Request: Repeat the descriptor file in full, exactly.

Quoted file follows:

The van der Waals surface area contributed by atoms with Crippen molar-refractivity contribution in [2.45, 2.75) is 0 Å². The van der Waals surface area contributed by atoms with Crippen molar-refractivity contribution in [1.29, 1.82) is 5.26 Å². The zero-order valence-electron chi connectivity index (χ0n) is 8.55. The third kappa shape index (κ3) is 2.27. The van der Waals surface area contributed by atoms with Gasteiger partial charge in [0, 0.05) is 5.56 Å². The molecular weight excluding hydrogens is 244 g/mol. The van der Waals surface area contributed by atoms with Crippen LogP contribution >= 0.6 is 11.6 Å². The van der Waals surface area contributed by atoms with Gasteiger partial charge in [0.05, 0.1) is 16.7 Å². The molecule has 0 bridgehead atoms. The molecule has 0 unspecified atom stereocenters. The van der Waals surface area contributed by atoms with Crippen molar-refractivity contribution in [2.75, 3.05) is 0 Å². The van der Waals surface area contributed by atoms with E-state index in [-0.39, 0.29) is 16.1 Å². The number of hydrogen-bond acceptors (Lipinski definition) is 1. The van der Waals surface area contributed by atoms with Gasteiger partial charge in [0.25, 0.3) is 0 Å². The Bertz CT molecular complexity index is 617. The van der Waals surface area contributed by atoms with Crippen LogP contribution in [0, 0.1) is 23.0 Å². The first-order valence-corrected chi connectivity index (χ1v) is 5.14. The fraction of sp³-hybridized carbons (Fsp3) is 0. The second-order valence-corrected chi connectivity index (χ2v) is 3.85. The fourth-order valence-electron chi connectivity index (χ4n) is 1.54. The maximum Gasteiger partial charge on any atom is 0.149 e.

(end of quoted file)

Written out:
The van der Waals surface area contributed by atoms with Crippen molar-refractivity contribution in [2.45, 2.75) is 0 Å². The van der Waals surface area contributed by atoms with Crippen molar-refractivity contribution in [1.29, 1.82) is 5.26 Å². The zero-order valence-electron chi connectivity index (χ0n) is 8.55. The third kappa shape index (κ3) is 2.27. The van der Waals surface area contributed by atoms with Gasteiger partial charge in [0, 0.05) is 5.56 Å². The molecular weight excluding hydrogens is 244 g/mol. The van der Waals surface area contributed by atoms with Crippen LogP contribution >= 0.6 is 11.6 Å². The van der Waals surface area contributed by atoms with Gasteiger partial charge in [0.05, 0.1) is 16.7 Å². The molecule has 0 bridgehead atoms. The molecule has 0 unspecified atom stereocenters. The van der Waals surface area contributed by atoms with Crippen molar-refractivity contribution in [2.75, 3.05) is 0 Å². The van der Waals surface area contributed by atoms with E-state index in [-0.39, 0.29) is 16.1 Å². The number of hydrogen-bond acceptors (Lipinski definition) is 1. The van der Waals surface area contributed by atoms with Gasteiger partial charge in [0.25, 0.3) is 0 Å². The Bertz CT molecular complexity index is 617. The van der Waals surface area contributed by atoms with Crippen LogP contribution in [0, 0.1) is 23.0 Å². The first-order valence-corrected chi connectivity index (χ1v) is 5.14. The fraction of sp³-hybridized carbons (Fsp3) is 0. The second-order valence-corrected chi connectivity index (χ2v) is 3.85. The fourth-order valence-electron chi connectivity index (χ4n) is 1.54. The maximum Gasteiger partial charge on any atom is 0.149 e.